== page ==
Reading the Weather

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Copyright: This work is in the public domain in the USA only.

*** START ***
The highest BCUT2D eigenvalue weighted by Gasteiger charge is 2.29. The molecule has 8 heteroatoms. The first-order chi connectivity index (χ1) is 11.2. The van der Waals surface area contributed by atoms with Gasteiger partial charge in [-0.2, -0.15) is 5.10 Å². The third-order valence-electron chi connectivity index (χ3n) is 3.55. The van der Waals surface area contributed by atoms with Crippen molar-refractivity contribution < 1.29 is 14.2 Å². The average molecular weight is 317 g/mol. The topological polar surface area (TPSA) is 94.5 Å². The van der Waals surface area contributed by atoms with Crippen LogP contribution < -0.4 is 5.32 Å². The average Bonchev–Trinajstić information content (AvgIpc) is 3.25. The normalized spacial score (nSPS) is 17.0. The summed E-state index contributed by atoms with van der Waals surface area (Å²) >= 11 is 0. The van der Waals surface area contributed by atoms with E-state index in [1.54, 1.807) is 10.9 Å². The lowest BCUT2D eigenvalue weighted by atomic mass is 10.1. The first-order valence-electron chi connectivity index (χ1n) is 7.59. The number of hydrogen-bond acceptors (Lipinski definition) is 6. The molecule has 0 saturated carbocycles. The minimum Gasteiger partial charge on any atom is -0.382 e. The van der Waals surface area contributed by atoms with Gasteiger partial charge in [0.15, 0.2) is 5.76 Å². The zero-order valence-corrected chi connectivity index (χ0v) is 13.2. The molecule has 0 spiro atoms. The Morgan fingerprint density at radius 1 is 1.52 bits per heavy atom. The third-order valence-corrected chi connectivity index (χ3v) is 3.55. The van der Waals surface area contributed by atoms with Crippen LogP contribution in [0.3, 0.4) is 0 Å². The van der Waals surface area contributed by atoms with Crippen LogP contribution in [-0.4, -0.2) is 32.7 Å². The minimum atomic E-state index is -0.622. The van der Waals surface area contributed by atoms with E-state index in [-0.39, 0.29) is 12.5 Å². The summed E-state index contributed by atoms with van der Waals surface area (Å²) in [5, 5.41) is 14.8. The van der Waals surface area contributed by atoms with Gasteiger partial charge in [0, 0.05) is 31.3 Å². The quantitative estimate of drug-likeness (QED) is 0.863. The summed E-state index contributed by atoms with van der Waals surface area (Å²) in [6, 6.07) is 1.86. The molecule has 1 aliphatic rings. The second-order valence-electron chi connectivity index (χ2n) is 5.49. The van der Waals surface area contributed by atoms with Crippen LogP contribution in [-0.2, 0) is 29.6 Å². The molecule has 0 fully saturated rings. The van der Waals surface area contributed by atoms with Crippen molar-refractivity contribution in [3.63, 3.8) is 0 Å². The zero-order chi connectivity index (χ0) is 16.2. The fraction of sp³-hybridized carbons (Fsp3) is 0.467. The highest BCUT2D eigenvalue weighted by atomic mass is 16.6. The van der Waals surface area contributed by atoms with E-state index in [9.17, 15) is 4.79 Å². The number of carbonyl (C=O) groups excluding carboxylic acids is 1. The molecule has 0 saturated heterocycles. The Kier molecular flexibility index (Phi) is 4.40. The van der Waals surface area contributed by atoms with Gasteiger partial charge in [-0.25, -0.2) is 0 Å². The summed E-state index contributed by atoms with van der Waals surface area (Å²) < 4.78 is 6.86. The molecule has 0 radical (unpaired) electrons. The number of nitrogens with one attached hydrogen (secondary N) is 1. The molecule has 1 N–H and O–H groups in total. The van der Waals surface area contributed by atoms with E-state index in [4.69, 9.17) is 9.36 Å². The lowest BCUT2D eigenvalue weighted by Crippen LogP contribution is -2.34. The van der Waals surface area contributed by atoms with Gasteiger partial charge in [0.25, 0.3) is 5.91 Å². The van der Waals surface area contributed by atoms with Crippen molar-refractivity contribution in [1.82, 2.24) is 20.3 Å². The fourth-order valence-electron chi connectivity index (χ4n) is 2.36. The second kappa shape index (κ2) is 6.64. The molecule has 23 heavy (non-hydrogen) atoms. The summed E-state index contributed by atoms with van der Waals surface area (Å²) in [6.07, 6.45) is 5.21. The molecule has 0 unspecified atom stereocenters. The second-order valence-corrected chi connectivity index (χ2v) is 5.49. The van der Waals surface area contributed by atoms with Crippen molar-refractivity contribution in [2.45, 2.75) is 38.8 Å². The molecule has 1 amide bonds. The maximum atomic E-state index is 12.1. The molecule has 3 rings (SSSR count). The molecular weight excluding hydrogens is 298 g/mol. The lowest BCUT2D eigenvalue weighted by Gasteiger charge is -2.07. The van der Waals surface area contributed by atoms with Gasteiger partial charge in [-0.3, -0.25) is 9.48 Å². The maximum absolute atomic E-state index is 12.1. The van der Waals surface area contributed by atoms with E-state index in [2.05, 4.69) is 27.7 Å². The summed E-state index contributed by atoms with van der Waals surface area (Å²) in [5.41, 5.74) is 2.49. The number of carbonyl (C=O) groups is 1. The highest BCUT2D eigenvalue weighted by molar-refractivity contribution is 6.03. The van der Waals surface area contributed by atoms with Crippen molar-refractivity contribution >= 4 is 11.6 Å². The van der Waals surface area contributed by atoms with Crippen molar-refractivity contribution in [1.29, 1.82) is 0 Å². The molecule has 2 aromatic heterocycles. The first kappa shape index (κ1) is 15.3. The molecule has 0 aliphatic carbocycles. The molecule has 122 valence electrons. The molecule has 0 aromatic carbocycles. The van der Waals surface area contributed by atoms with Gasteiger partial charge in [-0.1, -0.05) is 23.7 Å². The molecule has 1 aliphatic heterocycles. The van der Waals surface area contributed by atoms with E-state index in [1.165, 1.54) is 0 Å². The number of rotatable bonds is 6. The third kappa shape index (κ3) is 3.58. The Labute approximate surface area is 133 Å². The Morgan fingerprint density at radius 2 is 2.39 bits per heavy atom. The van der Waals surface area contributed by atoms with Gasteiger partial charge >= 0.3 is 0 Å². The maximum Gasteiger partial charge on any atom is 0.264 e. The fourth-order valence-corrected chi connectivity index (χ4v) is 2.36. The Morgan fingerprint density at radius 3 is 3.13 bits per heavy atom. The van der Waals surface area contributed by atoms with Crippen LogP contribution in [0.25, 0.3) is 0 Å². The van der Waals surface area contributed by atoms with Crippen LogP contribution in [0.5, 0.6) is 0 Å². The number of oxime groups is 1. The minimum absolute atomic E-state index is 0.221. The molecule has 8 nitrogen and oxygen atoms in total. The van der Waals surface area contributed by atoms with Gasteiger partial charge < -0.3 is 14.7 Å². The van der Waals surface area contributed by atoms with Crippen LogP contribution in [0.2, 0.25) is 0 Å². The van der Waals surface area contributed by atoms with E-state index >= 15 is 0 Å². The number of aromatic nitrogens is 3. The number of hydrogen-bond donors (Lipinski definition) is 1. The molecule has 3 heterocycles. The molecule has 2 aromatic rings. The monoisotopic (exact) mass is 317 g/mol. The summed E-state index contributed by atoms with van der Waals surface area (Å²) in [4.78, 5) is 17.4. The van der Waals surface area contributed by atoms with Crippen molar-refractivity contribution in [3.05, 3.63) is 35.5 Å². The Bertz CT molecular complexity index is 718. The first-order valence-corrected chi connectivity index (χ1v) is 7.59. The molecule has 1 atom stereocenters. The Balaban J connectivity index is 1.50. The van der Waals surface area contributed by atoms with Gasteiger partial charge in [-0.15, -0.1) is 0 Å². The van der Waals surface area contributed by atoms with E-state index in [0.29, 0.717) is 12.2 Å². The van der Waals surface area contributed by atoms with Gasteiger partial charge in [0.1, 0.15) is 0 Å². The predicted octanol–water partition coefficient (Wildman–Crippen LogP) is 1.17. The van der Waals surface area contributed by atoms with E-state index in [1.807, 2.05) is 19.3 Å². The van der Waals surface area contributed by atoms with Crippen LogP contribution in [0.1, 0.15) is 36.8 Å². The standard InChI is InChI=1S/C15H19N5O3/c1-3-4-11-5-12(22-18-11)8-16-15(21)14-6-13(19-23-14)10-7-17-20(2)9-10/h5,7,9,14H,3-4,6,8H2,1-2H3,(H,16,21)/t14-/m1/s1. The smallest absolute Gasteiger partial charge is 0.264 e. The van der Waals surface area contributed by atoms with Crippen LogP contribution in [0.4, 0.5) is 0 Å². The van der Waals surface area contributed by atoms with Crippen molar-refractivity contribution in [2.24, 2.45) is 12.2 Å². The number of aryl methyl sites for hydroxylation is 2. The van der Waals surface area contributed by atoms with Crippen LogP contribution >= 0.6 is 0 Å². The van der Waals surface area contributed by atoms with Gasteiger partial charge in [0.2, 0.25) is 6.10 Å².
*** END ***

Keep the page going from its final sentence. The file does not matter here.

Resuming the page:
Science is certainly coming into her own nowadays,—and into everybody else’s. Every activity of man and most of Nature’s have felt her quickening hand. Her eye is upon the rest. Drinking is going out because the drinker is inefficient. The fly is going out because he carries germs. And for everything that goes out something else comes in that makes people healthier and more comfortable, and, perhaps, wiser. One strange thing about this flood-tide of science is that it overwhelms the old, buttressed superstitions the easiest of all, once it really sets about it. For instance, nothing could have been better fortified for centuries than the fact that night air is injurious and should be shut out of house. Then, science turned its eye upon night air, found it a little cooler, a trifle moister, and somewhat cleaner than day air with the result that we all invite it indoors, now, and even go out to meet it. Once interested in the air, science soon began to take up that commonplace but baffling phase of it called the weather. Now, of all matters under the sun the weather was the deepest intrenched in superstition and hearsay. From the era of Noah it had been made the subject of more remarks unrelieved by common sense than any other. It was at once the commonest topic for conversation and the rarest for thought. Considering the opportunities for study of the weather this conclusion, we must admit, is more surprising than complimentary to the human race. But it is so. The fact that science had to face was this: that the weather had been and remained a tremendous, dimly-recognized factor in our level of living. So talk about it all must. And science set about finding some easy fundamental truths to talk instead of the hereditary gossip about old-fashioned winters or the usual meaningless conversational coin. Two groups of men had always known a good deal about the weather from experience: the sailor had to know it to save his life, and the farmer had to cultivate a weather eye along with his early peas. But the ordinary business man (and wife), the town-dweller, and even the suburbanite knew so few of the proven facts that the weather from day to day, from hour to hour, was a continual puzzle to them. The rain not only fell upon the just and unjust but it fell unquestioned, or misunderstood. At last Science established some sort of a Weather Bureau in 1870, in our country, and after this had triumphed over great handicaps, the Government set it upon its present footing in 1891. An intelligent interest in the weather was in likelihood of being aroused by maps, pamphlets, frost and flood warnings that saved dollars and lives. Then suddenly, or almost suddenly, a new force was felt in every community. It was the call of outdoors. The new land of woods and lakes was explored. Men learned that living by bread alone (without air) made a very stuffy existence. Hence the man in town opened all his windows at night, the suburban majority planned to build sleeping porches, the youngsters begged to go to camp, their fathers went hunting and fishing in increasing numbers, and, most important of all, the fathers’ wives began to accompany them into the woods. Thus, living has been turned inside out,—the very state of things that old scientist Plato recommended some thirty thousand moons ago. And among the manifestations of nature the weather is holding its place, important and even fascinating. For the person who most depends on umbrellas and the subway in the city needs to watch the sky most carefully in the woods. That old academic question as to whether it be wise or foolish to come in out of the wet was never settled by the wilderness veteran. The veteran’s wife settles it very quickly. She considers the cloud. When the commuter goes camping he rightly likes his comforts. A wet skin is not one of these.